Bradycardia Part 1

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Teaching Points:

  • Basics of the conduction system
  • All you need to know about sinus node dysfunction
  • What is a preautomatic pause?
  • What is bradycardia-tachycardia syndrome?

Introduction to Bradycardia

To detect bradycardia on the ECG, you must first be familiar with three basic principles.

It helps to...

  1. know the anatomy and physiology of the heart’s conductive system.
  2. understand the relationship between the waves and intervals that are seen on the ECG tracing and the underlying processes within the conductive system.
  3. have a clue how to determine the heart rate, both in the atrium and in the ventricles.

These three points have been covered in previous chapters. If you are still unsure about any of them, go back and review them before continuing here.

Myocardial excitation and conduction

The cycle of cardiac excitation begins in the sinus node. The sinus node is a collection of specialized myocardial cells which spontaneously depolarize. The excitation spreads in the heart from cell to cell. The sinus node excites the adjacent atrial myocardium. First, both atria are depolarized. The excitation then reaches the AV node, which forms the electrical connection between the atria and the chambers. The AV node delays the electrical excitation, then passes it on over the His bundle to the Tawara branches. These high-speed lines lead into both chambers. The chamber myocardium has the property that the most recently depolarized cells repolarize the earliest.

During chamber excitation, the atrium is already repolarized and ready to receive the next excitation from the sinus node. The cycle is complete.

The clinical symptoms are caused by hemodynamically relevant bradycardias. Patients typically suffer from dizziness, weakness, and syncopes, sometimes with vagal symptoms or angina pectoris Chest pain. Bradycardia can result from damage to either the sinus node or the AV node.

Sinus node dysfunction, sick sinus syndrome

Sinus node dysfunction may be intermittent or permanent.

When we talk about disorders of the sinus node, it is important to know the following terms that are all expressed by a pathological sinus node: sinus node syndrome, sick sinus syndrome, sinus node dysfunction, sinus node disease, sinu-atrial disease, and bradycardia-tachycardia syndrome.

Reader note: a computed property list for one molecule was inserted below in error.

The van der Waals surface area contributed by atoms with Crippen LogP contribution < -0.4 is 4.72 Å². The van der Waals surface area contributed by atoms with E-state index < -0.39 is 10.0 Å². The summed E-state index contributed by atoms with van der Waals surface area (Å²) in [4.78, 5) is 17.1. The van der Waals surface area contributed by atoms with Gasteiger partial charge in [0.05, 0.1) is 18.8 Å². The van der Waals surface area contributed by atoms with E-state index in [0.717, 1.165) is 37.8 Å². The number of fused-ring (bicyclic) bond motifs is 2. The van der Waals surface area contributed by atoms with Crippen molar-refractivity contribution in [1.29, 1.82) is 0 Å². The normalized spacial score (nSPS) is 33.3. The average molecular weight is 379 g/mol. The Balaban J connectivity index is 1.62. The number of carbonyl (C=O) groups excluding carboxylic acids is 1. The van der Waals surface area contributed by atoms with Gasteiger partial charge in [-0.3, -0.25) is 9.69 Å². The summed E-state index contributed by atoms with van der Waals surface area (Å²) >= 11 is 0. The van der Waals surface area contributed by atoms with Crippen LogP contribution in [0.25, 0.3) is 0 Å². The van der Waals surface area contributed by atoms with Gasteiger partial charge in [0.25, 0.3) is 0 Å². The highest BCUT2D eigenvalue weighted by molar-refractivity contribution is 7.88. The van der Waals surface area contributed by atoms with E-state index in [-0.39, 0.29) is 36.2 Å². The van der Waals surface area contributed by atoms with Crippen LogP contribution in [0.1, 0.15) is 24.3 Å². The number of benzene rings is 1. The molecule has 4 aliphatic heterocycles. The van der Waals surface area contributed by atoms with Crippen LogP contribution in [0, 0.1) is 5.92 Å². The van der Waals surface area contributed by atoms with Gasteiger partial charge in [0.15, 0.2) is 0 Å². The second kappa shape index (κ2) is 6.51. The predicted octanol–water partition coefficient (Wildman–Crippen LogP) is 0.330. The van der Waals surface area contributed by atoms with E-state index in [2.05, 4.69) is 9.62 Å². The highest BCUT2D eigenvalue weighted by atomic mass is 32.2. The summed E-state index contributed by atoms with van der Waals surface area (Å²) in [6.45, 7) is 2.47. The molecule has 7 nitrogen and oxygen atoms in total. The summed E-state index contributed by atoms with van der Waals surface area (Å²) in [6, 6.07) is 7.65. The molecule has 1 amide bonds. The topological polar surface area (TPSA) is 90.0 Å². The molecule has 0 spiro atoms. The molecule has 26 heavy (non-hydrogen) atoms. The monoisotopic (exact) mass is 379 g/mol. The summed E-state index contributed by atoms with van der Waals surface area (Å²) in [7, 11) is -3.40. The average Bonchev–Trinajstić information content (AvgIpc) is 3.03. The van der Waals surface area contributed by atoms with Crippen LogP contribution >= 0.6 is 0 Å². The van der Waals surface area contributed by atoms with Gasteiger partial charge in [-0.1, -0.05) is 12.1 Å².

A functional disorder of the sinus node is a disease of the excitation and conductive system. This disease often manifests itself not only in the sinus node, but also in the other parts of the conduction system such as the AV node or the Tawara branches. This explains the frequent coincidence of a sinus node disease with an AV block or bundle branch block.

Like the AV node, the sinus node can also be damaged for various reasons, resulting in noticeable consequences for the excitation and the contraction process.

In contrast to the AV block, depolarization of the sinus node is not visible on the surface ECG. This makes a diagnosis of sinus node dysfunction rather tricky.

The only two indicators of sinus node dysfunction are the absence of P waves or the presence of variable P-to-P intervals.

The P wave represents the excitation of the atria in the ECG. As we learned earlier, the prerequisites for the formation of a P wave are depolarization of the sinus node and the successful conduction of this excitation into the atrial myocardium. If the P wave is absent, there is either a disturbance of the depolarization of the sinus node, or a problem with the transfer of the depolarization from the sinus node to the atrial myocardial cells.

Sinus node block or sinuatrial block

In the first case, that is, if there is a failure in depolarization, we have what is known as a sinus node arrest. However, the term sinus node arrest is only used if none of the heart’s pacemaker centers generate any excitation and thus a pause, or asystole, prevails.

When conduction from the sinus node to the atrial myocardium is delayed or impaired, we call this sinus node block or sinuatrial block. As with AV block, sinuatrial block is divided into three degrees. And as with AV block, second degree SA block is divided into two sub-categories.

These degrees are pathophysiologically identical to those of AV block, however, they are displayed quite differently in the ECG.

First degree SA block